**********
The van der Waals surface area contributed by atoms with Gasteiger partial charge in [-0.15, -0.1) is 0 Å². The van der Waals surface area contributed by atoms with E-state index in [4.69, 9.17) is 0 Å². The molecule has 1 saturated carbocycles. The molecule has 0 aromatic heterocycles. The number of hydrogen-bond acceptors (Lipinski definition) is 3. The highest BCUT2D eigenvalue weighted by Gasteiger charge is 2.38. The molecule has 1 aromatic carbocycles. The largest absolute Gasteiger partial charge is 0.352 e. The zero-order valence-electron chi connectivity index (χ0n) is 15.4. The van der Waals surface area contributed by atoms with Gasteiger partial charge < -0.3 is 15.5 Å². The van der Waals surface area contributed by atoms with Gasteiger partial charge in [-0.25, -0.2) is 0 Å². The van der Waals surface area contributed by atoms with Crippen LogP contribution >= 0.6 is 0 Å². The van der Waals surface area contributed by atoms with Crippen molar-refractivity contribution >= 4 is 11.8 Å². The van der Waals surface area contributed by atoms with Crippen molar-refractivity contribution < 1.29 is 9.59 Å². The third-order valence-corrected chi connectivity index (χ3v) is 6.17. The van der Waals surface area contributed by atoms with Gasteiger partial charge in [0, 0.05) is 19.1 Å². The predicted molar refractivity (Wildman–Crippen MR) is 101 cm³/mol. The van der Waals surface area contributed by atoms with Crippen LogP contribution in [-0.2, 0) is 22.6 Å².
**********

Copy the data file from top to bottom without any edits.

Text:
The van der Waals surface area contributed by atoms with Gasteiger partial charge in [-0.15, -0.1) is 0 Å². The van der Waals surface area contributed by atoms with E-state index in [4.69, 9.17) is 0 Å². The molecule has 1 saturated carbocycles. The molecule has 0 aromatic heterocycles. The number of hydrogen-bond acceptors (Lipinski definition) is 3. The highest BCUT2D eigenvalue weighted by Gasteiger charge is 2.38. The molecule has 1 aromatic carbocycles. The largest absolute Gasteiger partial charge is 0.352 e. The zero-order valence-electron chi connectivity index (χ0n) is 15.4. The van der Waals surface area contributed by atoms with Gasteiger partial charge < -0.3 is 15.5 Å². The van der Waals surface area contributed by atoms with Gasteiger partial charge in [-0.25, -0.2) is 0 Å². The van der Waals surface area contributed by atoms with Crippen LogP contribution >= 0.6 is 0 Å². The van der Waals surface area contributed by atoms with Crippen molar-refractivity contribution >= 4 is 11.8 Å². The van der Waals surface area contributed by atoms with Crippen molar-refractivity contribution < 1.29 is 9.59 Å². The third-order valence-corrected chi connectivity index (χ3v) is 6.17. The van der Waals surface area contributed by atoms with Gasteiger partial charge in [0, 0.05) is 19.1 Å². The predicted molar refractivity (Wildman–Crippen MR) is 101 cm³/mol. The van der Waals surface area contributed by atoms with Crippen LogP contribution in [-0.2, 0) is 22.6 Å².